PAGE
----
Sorry about that. It’s things like blogging that keep you going; sharing your thoughts with the world, lifting you above tedious (and sometimes humiliating) tasks – the bidding of over-inflated and under-competent senior management members.

It’s a hard place to reach and one you can only get to through being well-connected or extremely committed; supported by eternally generous family and long-suffering friends. I never realised just how important a workplace was or how wrong you can get it, especially when you’re young and desperate for a job, any job.

Interestingly, as ever, job prospects have evolved. I’ve grown up in the era thinking that City bankers and lawyers are some of the most highly-paid and high-profile professions (failing incredible beauty and a talent for acting), whilst being a journalist romances the writer in me. However, the reality is that news journalism is, figuratively speaking, back-breaking work, some jobs that seem glamorous or lucrative might not be as rewarding as Mad Men would have us believe, and hardly anyone reaches the baffling status of people like Justin Bieber or Colin Firth. Read this article for a sobering look at the world of Wall Street (in contrast to the recent DiCaprio film) from a former banker. TV and film have warped our expectations of what we can reasonably expect from a satisfying life.

All those years of higher education are finally worth it, and now I work in higher education as Digital Communications Assistant. To me, this is an amazing job that I have struggled hard to get but to others, it’s probably a little dull and technical (it’s not). Whatever your aspirations are, it’s important to keep going even when it seems like you’ll just never get there. I will never know what it’s like to be a doctor, lawyer or teacher – those professions that immediately jump to mind when a child casts around for typical “grown-up” jobs – unless I make a somewhat unlikely career change.

I suppose I’ll have to revise my goals and give myself something else to strive for; focus on actually being great at the job, for instance. Being an English student is an interesting path, and one that I’m still observing radically different forks within. There are some I know who are making it as journalists, the top prize of the second-tier glamour professions (journalism, broadcasting, advertising, publishing). In case you were wondering, top-tier glamour professions refer to the film, sports, movies and fashion industries. There are internal communications specialists, editorial assistants and jazzy PR professionals. Some fellow English grads have diverged and started forging their way into the related and equally as competitive areas of “the arts” and museums.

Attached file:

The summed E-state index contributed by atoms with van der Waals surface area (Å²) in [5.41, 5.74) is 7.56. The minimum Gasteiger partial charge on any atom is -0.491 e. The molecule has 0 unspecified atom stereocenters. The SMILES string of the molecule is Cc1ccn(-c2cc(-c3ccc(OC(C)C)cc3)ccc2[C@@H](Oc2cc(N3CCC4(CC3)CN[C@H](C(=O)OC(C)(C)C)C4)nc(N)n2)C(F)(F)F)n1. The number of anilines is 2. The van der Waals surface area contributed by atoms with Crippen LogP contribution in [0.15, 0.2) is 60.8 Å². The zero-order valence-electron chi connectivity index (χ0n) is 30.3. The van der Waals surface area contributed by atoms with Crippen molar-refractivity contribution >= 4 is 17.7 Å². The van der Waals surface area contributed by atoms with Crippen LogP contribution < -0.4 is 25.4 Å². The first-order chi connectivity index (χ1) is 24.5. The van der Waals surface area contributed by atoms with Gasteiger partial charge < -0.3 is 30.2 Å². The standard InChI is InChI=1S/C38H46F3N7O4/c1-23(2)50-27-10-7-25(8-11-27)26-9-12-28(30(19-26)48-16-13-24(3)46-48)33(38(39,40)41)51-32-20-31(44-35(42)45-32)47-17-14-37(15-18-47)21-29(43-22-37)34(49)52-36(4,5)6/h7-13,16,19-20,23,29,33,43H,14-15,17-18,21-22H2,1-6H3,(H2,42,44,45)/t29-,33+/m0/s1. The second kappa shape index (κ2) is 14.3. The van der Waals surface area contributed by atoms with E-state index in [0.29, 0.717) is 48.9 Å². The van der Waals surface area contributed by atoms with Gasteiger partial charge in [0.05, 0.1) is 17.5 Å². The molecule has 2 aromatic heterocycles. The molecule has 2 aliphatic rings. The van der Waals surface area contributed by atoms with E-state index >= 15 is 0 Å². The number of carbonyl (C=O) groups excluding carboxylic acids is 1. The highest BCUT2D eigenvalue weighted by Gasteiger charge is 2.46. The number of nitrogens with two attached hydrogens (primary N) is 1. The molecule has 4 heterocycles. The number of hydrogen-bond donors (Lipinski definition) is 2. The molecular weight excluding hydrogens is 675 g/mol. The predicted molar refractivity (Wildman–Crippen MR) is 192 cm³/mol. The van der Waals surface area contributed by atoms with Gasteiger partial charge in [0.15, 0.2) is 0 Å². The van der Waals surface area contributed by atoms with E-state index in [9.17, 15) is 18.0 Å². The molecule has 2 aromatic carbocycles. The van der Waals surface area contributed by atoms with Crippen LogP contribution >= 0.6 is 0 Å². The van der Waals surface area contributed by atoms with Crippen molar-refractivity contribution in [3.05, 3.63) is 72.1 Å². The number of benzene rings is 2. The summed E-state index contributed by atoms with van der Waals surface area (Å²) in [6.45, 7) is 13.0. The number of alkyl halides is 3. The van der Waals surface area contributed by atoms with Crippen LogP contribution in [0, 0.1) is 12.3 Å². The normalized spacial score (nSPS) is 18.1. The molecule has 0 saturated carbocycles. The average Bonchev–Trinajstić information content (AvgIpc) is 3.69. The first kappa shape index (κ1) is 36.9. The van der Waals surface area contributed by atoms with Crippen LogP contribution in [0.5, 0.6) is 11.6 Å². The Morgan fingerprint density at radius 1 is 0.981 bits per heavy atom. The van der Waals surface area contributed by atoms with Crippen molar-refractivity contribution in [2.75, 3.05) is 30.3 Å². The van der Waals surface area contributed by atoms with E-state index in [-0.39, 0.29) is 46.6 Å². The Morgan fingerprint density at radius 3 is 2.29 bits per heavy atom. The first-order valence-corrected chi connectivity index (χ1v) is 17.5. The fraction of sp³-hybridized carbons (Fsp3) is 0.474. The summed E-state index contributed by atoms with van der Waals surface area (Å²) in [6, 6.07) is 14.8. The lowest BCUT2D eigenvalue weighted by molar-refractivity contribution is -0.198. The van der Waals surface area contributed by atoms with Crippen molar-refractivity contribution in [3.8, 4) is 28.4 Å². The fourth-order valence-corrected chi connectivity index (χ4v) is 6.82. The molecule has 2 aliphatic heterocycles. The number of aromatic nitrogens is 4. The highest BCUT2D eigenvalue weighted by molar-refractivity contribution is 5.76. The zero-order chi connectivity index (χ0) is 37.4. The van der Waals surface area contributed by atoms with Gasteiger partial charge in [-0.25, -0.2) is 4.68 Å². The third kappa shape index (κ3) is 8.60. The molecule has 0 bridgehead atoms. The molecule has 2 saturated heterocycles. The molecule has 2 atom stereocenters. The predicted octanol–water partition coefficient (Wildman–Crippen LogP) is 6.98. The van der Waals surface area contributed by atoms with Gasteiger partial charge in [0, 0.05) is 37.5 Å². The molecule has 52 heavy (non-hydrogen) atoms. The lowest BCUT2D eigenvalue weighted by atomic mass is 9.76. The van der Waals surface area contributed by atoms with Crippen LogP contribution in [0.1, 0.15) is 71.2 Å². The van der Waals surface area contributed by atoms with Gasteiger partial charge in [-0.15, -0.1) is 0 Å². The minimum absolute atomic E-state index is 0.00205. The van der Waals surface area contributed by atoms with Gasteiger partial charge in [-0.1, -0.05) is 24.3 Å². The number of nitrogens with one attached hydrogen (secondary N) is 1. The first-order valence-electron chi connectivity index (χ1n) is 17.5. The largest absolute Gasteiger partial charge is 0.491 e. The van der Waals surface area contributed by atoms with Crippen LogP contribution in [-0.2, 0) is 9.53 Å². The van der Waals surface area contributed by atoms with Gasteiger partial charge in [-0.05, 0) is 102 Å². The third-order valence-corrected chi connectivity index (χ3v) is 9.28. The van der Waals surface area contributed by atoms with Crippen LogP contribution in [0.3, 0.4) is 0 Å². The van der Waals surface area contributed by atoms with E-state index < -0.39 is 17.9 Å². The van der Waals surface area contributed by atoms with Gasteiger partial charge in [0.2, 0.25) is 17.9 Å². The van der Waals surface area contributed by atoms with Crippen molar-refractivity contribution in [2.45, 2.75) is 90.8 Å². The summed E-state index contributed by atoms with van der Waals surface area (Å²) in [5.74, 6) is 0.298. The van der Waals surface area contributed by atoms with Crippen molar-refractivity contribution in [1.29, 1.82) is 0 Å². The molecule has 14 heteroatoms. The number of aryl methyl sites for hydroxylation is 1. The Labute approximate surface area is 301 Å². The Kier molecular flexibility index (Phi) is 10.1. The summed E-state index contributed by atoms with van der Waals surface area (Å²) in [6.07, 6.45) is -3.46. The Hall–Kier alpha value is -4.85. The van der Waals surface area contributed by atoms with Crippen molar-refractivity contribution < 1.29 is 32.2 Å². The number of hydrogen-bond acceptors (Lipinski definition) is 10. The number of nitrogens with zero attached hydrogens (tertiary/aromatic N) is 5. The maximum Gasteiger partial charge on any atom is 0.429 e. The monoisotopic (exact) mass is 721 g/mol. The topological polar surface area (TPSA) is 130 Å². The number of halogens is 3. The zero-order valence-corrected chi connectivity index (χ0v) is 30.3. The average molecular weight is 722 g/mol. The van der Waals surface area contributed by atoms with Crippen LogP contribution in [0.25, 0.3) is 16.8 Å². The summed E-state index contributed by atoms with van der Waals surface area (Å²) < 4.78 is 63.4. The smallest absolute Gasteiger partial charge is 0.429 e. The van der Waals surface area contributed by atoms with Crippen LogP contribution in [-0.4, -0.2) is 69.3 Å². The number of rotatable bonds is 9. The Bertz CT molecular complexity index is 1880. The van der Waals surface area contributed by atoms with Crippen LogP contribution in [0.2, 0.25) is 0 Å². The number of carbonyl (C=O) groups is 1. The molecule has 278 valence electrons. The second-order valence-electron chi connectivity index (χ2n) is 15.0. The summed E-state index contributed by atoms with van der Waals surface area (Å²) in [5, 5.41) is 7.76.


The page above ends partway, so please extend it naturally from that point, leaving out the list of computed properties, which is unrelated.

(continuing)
According to my 1982 Concise Oxford Dictionary, the word glamour means “bewitching or enchanting”, “magical” in some way, but Google says that it can also mean “an attractive or exciting quality that makes certain people or things seem appealing.” In this context, I am using it to mean exciting and attractive professions that seem to require little actual drudgery compared to the high levels of recognition and financial reward – though neither are always the case.

Still, hardly anything matches the thrill of seeing your name in print – though this medium is clearly dying out. That’s okay, because in a few years I’ll have a vast knowledge of digital communications under my belt, a rapidly developing field (sometimes mysteriously known as “new media”) that emerged with the internet explosion a few years back. Social media, websites, e-comms and tinkering with HTML will all be things that I can be quietly proficient in.

I think it’s important to challenge preconceptions, and maybe there are amazing careers that I haven’t even thought of. Hardly anyone wants to work in engineering or manufacturing, but apparently this is the industry to watch. If you ever thought being a B n’ B owner would be dripping in glamour, check out this website to find out why it’s not. The working world is more complex and alluring than I ever suspected it might be; even accounting for my previously rock-bottom expectations.

I’m pleased and I’m proud; I hope to revel in these sensations for a while, though I’m not really sure if communications can be described as glamorous. One thing that is true, is that the buzz still hasn’t worn off when people actually ask me for ideas about projects that are interesting. It’s funny to think that I could (or would) not imagine post-university life before I lived it, like some dark abyss beyond the reach of sanity.

Well, here we are, and it’s looking good.

The Unbearable Lightness of Being


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unbearable lightnessTitle: The Unbearable Lightness of Being
Author: Milan Kundera
Published: 1984

“for there is nothing heavier than compassion. Not even one’s own pain weighs so heavy as the pain one feels with someone, for someone, a pain intensified by the imagination and prolonged by a hundred echoes.”

― Milan Kundera, The Unbearable Lightness of Being